The event was sponsored by The Blues Foundation, a non-profit organization dedicated to promotion and preservation of the blues. In addition to the Handy Awards, the foundation produces the Lifetime Achievement Award, Blues Hall of Fame, International Blues Talent Competition and the internationally syndicated blues radio program "Beale Street Caravan."
The 20th Annual W.C. Handy Award Winners were:
Blues Entertainer of the Year B.B. King
Blues Band of the Year Rod Piazza and the Mighty Flyers
Contemporary Blues - Male Artist of the Year Keb' Mo'
Contemporary Blues - Female Artist of the Year Susan Tedeschi
Soul/Blues - Male Artist of the Year Bobby "Blue" Bland
Soul/Blues - Female Artist of the Year Etta James
Traditional Blues - Male Artist of the Year Robert Lockwood, Jr.
Traditional Blues - Female Artist of the Year Koko Taylor
Acoustic Blues - Artist of the Year Keb' Mo'
Best New Blues Artist Susan Tedeschi
Blues Artist Deserving Wider Recognition W.C. Clark
Blues Instrumentalist - Guitar Ronnie Earl
Blues Instrumentalist - Harmonica Charlie Musselwhite
Blues Instrumentalist - Keyboards Pinetop Perkins
Blues Instrumentalist - Bass Willie Kent
Blues Instrumentalist - Drums Willie "Big Eyes" Smith
Blues instrumentalist - Other Gatemouth Brown (violin)
Contemporary Blues Album of the Year B.B. King, "Blues on the Bayou"
Soul/Blues Album of Year Etta James, "Life, Love & the Blues"
Traditional Blues Album of the Year Robert Lockwood, Jr., "I Got To Have Me A Woman"
Comeback Blues Album Peter Green, "Robert Johnson Songbook"
Acoustic Blues Album of Year Rory Block, "Confessions of a Blues Singer"
Reissue Album of Year Ruf Records for "Hand Me Down Moonshine" by Luther Allison
Blues Song of the Year "Soon As I Get Paid" by Kevin Moore and John Lewis Parker
April 6, 1999
Blind Pig has issued the CD "Rising Son" by Muddy Waters son, Big Bill Morganfield. The debut disc captures the guitarist Morganfield accompanied by Pinetop Perkins, Willie "Big Eyes" Smith, Bob Margolin and Paul Oscher, all former members of the Muddy Waters Blues Band.
"It was so inspiring playing with these musicians," Morganfield says. "They really brought out the best in me. Those sessions left me with memories I'll never forget."
New on Telarc is the disc "Homesick For the Road," with guitarists Kenny Neal, Debbie Davies and Tab Benoit. Telarc says of the disc: "It is the sound of three talented performers sparked to new heights in an exhilarating collaborative effort. With superb backing from keyboardist Bruce Katz, bassist Rod Carey, and drummer Per Hanson, the work of Benoit, Davies and Neal is sure to inspire a whole new generation of blues fans."
Missisippi Heat Manager Michel Lacocque reports that the band is awaiting the pressing of their newly recorded disc "Handyman," which Lacocque says features Billy Boy Arnold, Carl Weathersby and Zora Young. The disc will hit shelves in the coming weeks.
Evidence has issued a new CD by Howard and The White Boys, entitled "The Big Score." Among the highlights of the 12-track disc is the appearance of Buddy Guy on the lead radio track "I Thank You," a remake of the classic, sixties Sam and Dave song.
There's been a flurry of activity at Delmark once again. The label has issued four discs, among them Tail Dragger's debut, "American People," which features an appearance by Jimmy Dawkins. Also accompanying Howlin' Wolf protege Dragger are Billy Branch, Eddie Shaw, Johnny B. Moore and Rockin' Johnny. Among the disc's highlights is Taildragger's remake of his classic tune "My Head Is Bald."
Aron Burton is accompanied by Billy Branch, Mad Dog Lester Davenport and Lurrie Bell on his new CD "Good Blues To You." Burton is known for his years backing Junior Wells and Fenton Robinson. He later joined up with Albert Collins Icebreakers in 1978. The disc features several originals including "Stuck In Chicago," "Good Idea At the Time," and "Marryin' Game."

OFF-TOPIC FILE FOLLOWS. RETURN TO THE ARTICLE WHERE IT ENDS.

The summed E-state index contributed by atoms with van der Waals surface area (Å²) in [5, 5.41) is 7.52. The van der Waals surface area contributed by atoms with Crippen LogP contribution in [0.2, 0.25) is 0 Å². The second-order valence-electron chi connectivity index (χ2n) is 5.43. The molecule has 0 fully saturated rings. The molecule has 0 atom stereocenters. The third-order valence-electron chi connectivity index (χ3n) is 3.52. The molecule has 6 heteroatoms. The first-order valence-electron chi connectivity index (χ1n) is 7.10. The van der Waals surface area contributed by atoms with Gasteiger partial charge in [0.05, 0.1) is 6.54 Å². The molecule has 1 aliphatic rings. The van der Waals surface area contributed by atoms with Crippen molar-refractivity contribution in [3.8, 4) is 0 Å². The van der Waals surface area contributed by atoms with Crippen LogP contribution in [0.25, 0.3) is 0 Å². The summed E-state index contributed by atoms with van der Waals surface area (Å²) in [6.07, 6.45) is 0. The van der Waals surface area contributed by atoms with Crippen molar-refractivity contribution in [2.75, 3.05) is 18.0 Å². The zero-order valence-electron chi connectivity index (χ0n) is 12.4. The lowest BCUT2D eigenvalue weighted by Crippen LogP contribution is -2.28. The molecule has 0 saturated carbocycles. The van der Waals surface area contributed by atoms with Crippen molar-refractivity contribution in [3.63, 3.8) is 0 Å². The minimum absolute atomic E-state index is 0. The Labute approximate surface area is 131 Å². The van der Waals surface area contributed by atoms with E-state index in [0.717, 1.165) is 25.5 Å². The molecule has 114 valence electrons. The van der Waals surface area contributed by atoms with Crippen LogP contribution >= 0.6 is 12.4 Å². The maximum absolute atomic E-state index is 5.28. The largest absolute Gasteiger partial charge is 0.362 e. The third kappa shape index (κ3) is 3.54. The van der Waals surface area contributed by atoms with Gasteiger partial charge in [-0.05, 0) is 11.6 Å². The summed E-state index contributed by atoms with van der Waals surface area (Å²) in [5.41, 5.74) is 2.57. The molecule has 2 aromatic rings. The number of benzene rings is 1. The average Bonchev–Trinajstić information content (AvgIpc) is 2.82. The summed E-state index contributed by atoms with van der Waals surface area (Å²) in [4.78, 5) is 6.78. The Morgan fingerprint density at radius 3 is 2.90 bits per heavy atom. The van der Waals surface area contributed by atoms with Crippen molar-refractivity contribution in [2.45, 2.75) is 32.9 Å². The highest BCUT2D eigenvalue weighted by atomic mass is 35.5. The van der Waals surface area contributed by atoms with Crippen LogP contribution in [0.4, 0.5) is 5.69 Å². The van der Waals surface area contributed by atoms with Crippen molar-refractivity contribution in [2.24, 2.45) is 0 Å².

Another of Collins' Icebreakers, A.C. Reed, has a new one out. "Junk Food" finds Reed reunited with Maurice John Vaughn, Johnny B. Gayden, and Casey Jones.
Ken Saydak's "Foolish Man" rounds out the Delmark issuances for early spring. Singer/pianist/songwriter Saydak, who worked stints with Mighty Joe Young, and Lonnie Brooks, shows his talent for presenting blues and swing here. The recording was done without guitar, with a lineup including Ron Sorin on harmonica, Jon Hiller and Kenny Smith, son of Willie "Big Eyes" Smith on drums.
According to Delmark representative Doug Engel, Aaron Moore's second disc for the label is due in stores in early May.
Fresh jazz from Delmark includes the Chicago Underground Trio's "Possible Cube," "In Walked Buckner" by the Roscoe Mitchell Quartet, "Payne's Window" by Cecil Payne and "Von and Ed" by Von Freeman and Ed Peterson.
Feb. 26, 1999
Legendary Howlin' Wolf guitarist Hubert Sumlin flew to Los Angeles Feb. 24 to attend the 1999 Grammy Awards as a nominee for his contributions to Telarc's CD "A Tribute to Howlin' Wolf."
Sumlin was nominated along with Henry Gray, Calvin Jones, Sam Lay and Colin Linden in the category of traditional blues album.
Sumlin's trip west came less than one week after he collapsed while performing in Milwaukee. Sumlin, who resides in Milwaukee, was performing his second set of the night with guitarist Jon McDonald and his band at the packed Nomad bar on the city's east side Feb. 18 when he collapsed. Sumlin was helped outside the club where he was treated by EMS personnel. He refused medical transport and spent the next day resting at home.
It was rumored that some of the Rolling Stones, in town for their show the following night at the Bradley Center, would visit Sumlin's Nomad gig. However, they did not. Sumlin was an invited guest to the Stones' Milwaukee show on Feb. 19. However, he did not perform with the legendary British band.
Two days after his collapse, Sumlin performed a solid set at Milwaukee's Up and Under Pub, seemingly recovered.
"This last one, it's the best I've ever done," Rush told the Reuters News Service about the record. "I had a good feeling about it."
Other records nominated in the category included "Long as I Have You" by John Hammond, "Got to Find a Way" by Luther "Guitar Junior" Johnson and the Magic Rockers and "I Got to Find Me a Woman" by Robert Lockwood Jr.
Keb Mo' won for contemporary blues album for "Slow Down" over "Deuces Wild" by B.B. King, "Sing It!" by Marcia Ball, Irma Thomas and Tracy Nelson, "Heavy Love" by Buddy Guy and "Life, Love and the Blues" by Etta James.
The Grammy telecast included a performance of "Rock Me Baby" by B.B. King and Eric Clapton.
"We're going in with 16 original tunes and then we'll pick the best 10 or 12," Filipowicz said.
The tracks will be recorded at Randy's Recording in Cottage Grove, Wis.